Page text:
Branding is what you do to reduce purchase risk .   This year I’m watching for more social media efforts that demonstrate reduced purchase risk for customers. By being on social media, people can hear your voice. Knowing your voice makes you more relevant and-by extension-less risky. Next, social allows for the expression of brand values through content-either by creating it or by curating it. Additionally, social allows you to prove you know your customer’s voice. Proof-of-listening reduces risk because the business has demonstrated someone will respond and help when needed.  In 2014, watch for more risk-reducing proof-of-performance demonstrated in public . Branding will leverage CRM to generate social proof and return on investment.

The campaigning mindset

To get the most of out the new marketing tools, marketing efforts must be parsed in the forms of campaigns.  Branding is often seen as an ongoing, accretive effort. It is. But in an effort to manage costs and measure ROI more effectively, many marketers are aggressively managing discreet campaigns- as opposed to linear and ongoing messaging evolution. Campaigning leads to a number of related changes to watch for. Among them are more contracting, more freelancing and more turnover in marketing services. In other words, people and resources will be associated with campaigns as measurement becomes more common in form and execution. Involved in a successful campaign? Congrats. Unsuccessful? Watch your back .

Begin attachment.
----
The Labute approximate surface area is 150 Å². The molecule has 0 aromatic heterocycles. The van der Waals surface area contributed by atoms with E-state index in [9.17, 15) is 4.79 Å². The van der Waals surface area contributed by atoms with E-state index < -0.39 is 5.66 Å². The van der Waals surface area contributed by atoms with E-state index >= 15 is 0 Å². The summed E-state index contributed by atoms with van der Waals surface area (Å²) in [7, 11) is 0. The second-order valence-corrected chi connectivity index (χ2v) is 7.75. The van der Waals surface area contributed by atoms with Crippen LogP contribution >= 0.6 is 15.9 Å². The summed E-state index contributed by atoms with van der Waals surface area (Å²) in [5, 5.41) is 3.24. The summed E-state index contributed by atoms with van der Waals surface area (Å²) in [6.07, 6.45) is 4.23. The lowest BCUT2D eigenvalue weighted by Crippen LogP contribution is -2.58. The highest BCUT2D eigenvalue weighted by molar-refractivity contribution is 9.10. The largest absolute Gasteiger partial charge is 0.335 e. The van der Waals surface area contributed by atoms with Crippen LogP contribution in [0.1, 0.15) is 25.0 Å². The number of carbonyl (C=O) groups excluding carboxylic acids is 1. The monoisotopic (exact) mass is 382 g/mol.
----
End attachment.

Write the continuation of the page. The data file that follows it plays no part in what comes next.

In 2014 I’m looking for smart marketers to run as many campaigns in parallel as possible. Failures will become data points and contribute to valuable benchmarking efforts. Those benchmarks will inform future campaigns. Greater revenue generation comes from perspective that is only achieved through multiple points of view and aggressive, effective testing. Easy to say—tougher to do. I’m watching for managers who understand the value of benchmarking and iteration.

Attack of the 1099’s